Have you ever had the experience of eating a dish once and finding it burning into your brain? As if there was a reserved area, a certain tabula rasa of neurons just waiting to be inscribed with this new combination of flavors? That’s how I felt when I first tried this salad at Eric Banh’s Ba Bar, one of our favorite Seattle restaurants. This general style of cabbage salad (gói) is fairly common, but what makes the Ba Bar version great is copious quantities of meticulously fried, ridiculously savory shallots playing against the fresh herbs and crunchy cabbage.
I’d had in mind to attempt my own version, but my shallots for other Vietnamese dishes had never come out so perfect. Usually some were carbonized while others were still undercooked. I was frying something completely different at ChefSteps the other day when Grant Crilly bought me a clue. Generally, when I think of deep frying I automatically assume I want to be in the neighborhood of 360 F / 182 C. That is great for putting a nice crust on a fritter, for example, or for the final frying of French fries. What Grant pointed out was that if you are trying to fry something all the way through, a much lower temperature, on the order of 260 F / 126 C works better.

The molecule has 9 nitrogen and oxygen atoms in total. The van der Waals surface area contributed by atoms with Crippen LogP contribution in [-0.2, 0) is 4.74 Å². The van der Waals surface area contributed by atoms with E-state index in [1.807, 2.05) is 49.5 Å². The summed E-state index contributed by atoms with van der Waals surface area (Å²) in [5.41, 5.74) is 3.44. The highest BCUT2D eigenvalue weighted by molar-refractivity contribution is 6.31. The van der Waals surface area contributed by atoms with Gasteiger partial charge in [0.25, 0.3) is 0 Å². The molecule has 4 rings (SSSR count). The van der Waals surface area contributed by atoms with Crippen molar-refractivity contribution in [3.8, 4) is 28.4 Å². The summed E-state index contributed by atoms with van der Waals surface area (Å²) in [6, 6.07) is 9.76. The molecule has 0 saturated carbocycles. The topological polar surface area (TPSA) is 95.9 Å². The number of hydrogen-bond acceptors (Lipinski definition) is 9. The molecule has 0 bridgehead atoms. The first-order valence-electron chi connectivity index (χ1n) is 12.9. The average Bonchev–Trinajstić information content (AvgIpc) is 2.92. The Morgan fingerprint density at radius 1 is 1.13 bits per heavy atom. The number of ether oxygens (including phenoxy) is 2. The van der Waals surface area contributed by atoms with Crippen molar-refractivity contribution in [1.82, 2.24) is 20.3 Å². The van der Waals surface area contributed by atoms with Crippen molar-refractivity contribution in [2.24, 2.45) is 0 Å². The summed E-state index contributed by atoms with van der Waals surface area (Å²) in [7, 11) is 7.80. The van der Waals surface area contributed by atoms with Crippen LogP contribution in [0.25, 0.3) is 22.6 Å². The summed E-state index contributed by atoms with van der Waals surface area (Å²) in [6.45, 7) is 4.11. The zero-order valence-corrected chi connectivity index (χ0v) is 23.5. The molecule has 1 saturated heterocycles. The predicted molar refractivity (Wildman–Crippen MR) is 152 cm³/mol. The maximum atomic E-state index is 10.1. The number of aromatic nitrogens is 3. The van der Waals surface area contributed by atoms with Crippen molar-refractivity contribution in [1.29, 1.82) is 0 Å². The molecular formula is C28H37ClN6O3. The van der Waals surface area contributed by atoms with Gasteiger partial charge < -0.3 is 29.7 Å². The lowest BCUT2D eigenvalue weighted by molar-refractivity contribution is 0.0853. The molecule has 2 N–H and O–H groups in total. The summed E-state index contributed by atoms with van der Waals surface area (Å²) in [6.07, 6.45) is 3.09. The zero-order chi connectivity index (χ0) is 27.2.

For example, think about these shallots, or, say, croutons or fried capers. You want them to be completely crisp, and that can only happen if you cook all the water out of them. If you dump them in super-hot oil, the crust will burn long before the water leaves the inside. So obvious once you realize it, but it was a total head-slapper for me.
A delightful side effect of frying shallots this way is that you’ll end up with a bunch of shallot-flavored oil. You can use that in salad dressings for several days afterwards. It has a subtle, warming flavor. If I remember right, Eric also uses it to garnish congee.
Ideally for this salad you would have a mix of Vietnamese herbs. My friend Andrea Nguyen has a nice guide to them. I think the Ba Bar version has a lot of rau ram, but if you can’t find that, you’ll have to make do with mint and cilantro. Tia to (aka shiso, aka perilla) would also be great. If you have access to a Vietnamese grocery, just go and buy one of each of the herbs they sell – you’ll discover a bunch of intense new flavors to fall in love with.
The way I’ve written this, it is meant to be an appetizer or side-dish salad; there is just a small amount of tofu as more of a textural element. If you wanted to make in into something more like an entree salad, you could use a lot more pan-fried tofu, about 4 to 6 ounces per person; I’d probably include garlic and lemongrass for the last couple minutes of frying.
Prep Time: 15 minutes
Total Time: 1 hour
This content was originally published here.